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Using Gene Expression to Diagnose Lung Cancer More Accurately

June 19, 2015, by NCI Staff

Conceptual illustration of human lungs undergoing a bronchoscopy, during which a small brush collects cells from the upper airway.

A test using a genomic classifier on cells collected with a small brush from a patient’s upper airway during a bronchoscopy may help predict the likelihood of lung cancer in some patients. 

Credit: Image courtesy of Avrum Spira, M.D., Boston University School of Medicine and Veracyte, Inc.

Assessing gene expression in normal cells from the upper airways of current and former smokers with suspected lung cancer may be useful in improving the diagnostic accuracy of bronchoscopy, potentially reducing the need for invasive biopsies, according to a new study published in the New England Journal of Medicine (NEJM).

When potentially cancerous lesions in the lung are identified by CT scan, clinicians often use bronchoscopy to evaluate these lesions more closely. Although this procedure is relatively safe, it often fails to produce a definitive diagnosis because the scope cannot reach some areas of the lung. In such cases, an invasive biopsy (surgical or needle) may be required. But these procedures carry the risk of complications, and some investigators have reported more than one quarter of people who undergo a lung biopsy turn out to have benign lesions.

In an effort to help address this problem, the researchers tested the normal bronchial cells in the upper airway, taking advantage of the “field of injury” concept, explained the study’s lead investigator, Avrum Spira, M.D., of the Boston University School of Medicine. When a person smokes, all the cells in their respiratory airways are exposed to tobacco smoke, which causes DNA damage. A distinct pattern of DNA damage can be observed in the epithelial cells of smokers who go on to develop lung cancer, Dr. Spira and his colleagues showed in a 2007 study.

The patterns of DNA damage in normal cells from the upper respiratory tract are “like the canary in the coal mine,” he explained in an interview.

Based on differences in the pattern of DNA damage, the researchers developed a gene expression signature—a genomic classifier—that could be used to test normal cells from the bronchial airway obtained during bronchoscopy for the presence of tumors inside the lungs. In the NEJM study, they applied the findings of the earlier study and showed that “the classifier works in a real-world, clinical setting,” said Dr. Spira.

The study, which was funded in part by NCI’s Early Detection Research Network, enrolled 639 adult current and former smokers who were participating in two clinical trials, AEGIS 1 and AEGIS 2. All participants underwent a bronchoscopy for suspected lung cancer, and a brush was used to collect epithelial cells from the mainstem bronchus of the airway during bronchoscopy. The gene expression patterns in the epithelial cells were analyzed and patients were followed until a diagnosis was made or for 12 months after bronchoscopy. A total of 487 patients were found to have lung cancer.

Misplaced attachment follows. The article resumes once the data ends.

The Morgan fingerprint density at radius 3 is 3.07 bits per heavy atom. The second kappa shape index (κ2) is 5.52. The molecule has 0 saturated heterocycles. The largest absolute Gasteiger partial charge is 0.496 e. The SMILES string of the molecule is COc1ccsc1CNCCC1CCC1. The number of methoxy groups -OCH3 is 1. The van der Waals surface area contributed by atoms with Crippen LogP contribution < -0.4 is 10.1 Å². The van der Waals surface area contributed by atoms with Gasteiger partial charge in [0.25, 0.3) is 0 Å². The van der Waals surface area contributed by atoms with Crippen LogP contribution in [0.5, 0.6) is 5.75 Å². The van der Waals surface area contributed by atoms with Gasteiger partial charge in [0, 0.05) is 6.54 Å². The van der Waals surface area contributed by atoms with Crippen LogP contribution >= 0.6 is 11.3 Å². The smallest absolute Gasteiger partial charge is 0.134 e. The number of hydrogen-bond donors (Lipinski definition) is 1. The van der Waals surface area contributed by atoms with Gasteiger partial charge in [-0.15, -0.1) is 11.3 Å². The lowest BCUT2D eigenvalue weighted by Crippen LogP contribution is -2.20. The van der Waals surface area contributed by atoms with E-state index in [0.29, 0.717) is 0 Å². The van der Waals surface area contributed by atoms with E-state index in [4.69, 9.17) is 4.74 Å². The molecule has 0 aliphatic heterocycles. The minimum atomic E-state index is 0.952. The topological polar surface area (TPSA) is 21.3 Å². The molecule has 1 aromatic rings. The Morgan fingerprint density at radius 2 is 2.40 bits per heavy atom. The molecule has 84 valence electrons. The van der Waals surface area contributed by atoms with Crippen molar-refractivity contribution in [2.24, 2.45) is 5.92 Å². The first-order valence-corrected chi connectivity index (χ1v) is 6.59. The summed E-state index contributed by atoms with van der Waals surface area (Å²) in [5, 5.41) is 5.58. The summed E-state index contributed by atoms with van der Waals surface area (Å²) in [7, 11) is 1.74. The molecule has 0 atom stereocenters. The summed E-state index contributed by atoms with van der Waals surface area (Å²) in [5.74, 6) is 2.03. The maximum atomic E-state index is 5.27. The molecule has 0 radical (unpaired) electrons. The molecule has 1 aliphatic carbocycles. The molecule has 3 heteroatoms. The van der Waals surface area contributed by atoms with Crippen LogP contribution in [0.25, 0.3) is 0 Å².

No diagnosis could be made in 272 patients based on a bronchoscopy alone, they found. Of these patients with a nondiagnostic bronchoscopy, 170 underwent a further invasive procedure to secure a diagnosis (including surgery in 76 patients), 52 of whom were eventually diagnosed with benign lung lesions.

They also assessed the sensitivity and specificity of bronchoscopy plus the classifier, because an accurate diagnostic test not only detects most of the cancers that are present (sensitivity) but it also has a low chance of incorrectly indicating cancer in someone who does not have it (specificity).

Overall, the sensitivity of bronchoscopy plus the classifier was 97 percent compared with 75 percent for bronchoscopy alone. The sensitivity of the combination test was consistently high across nodule size, location, cancer stage, or type, they reported.

The genomic classifier incorrectly suggested cancer in 53 percent of people who did not have lung cancer. Although the test has a high rate of false positives, when both the bronchoscopy and the classifier were negative, the probability that the patient had cancer was reduced.

A negative test result can inform clinical management and eliminate unnecessary invasive biopsies that carry the risk of complications as well as costs to the health care system, Dr. Spira said. “A negative test gives you peace of mind,” he explained.

One limitation of the study is that it was evaluated only in patients who were already strongly suspected of having cancer, said Barry Kramer, M.D., M.P.H., director of NCI’s Division of Cancer Prevention. "The paper doesn’t tell us how this would perform in a true screening setting," Dr. Kramer continued. "The prevalence of cancer in the two cohorts is 74 percent and 75 percent, much higher than in a general population of screened cigarette smokers or former smokers, even with abnormalities on low-dose chest CT."

This is the first time a genomic classifier for lung cancer has been developed and validated in high-risk cohorts, explained Sudhir Srivastava, Ph.D., M.P.H., chief of the cancer biomarkers research group in NCI’s Division of Cancer Prevention. The study, he continued, "lends further support for developing a similar approach for lung cancer screening in an asymptomatic population."

Initially, the test—known commercially as the Percepta Bronchial Genomic Classifier—will be available to 30 to 40 medical centers as part of an early access program before becoming more widely available, according to Veracyte, which manufactures the test.

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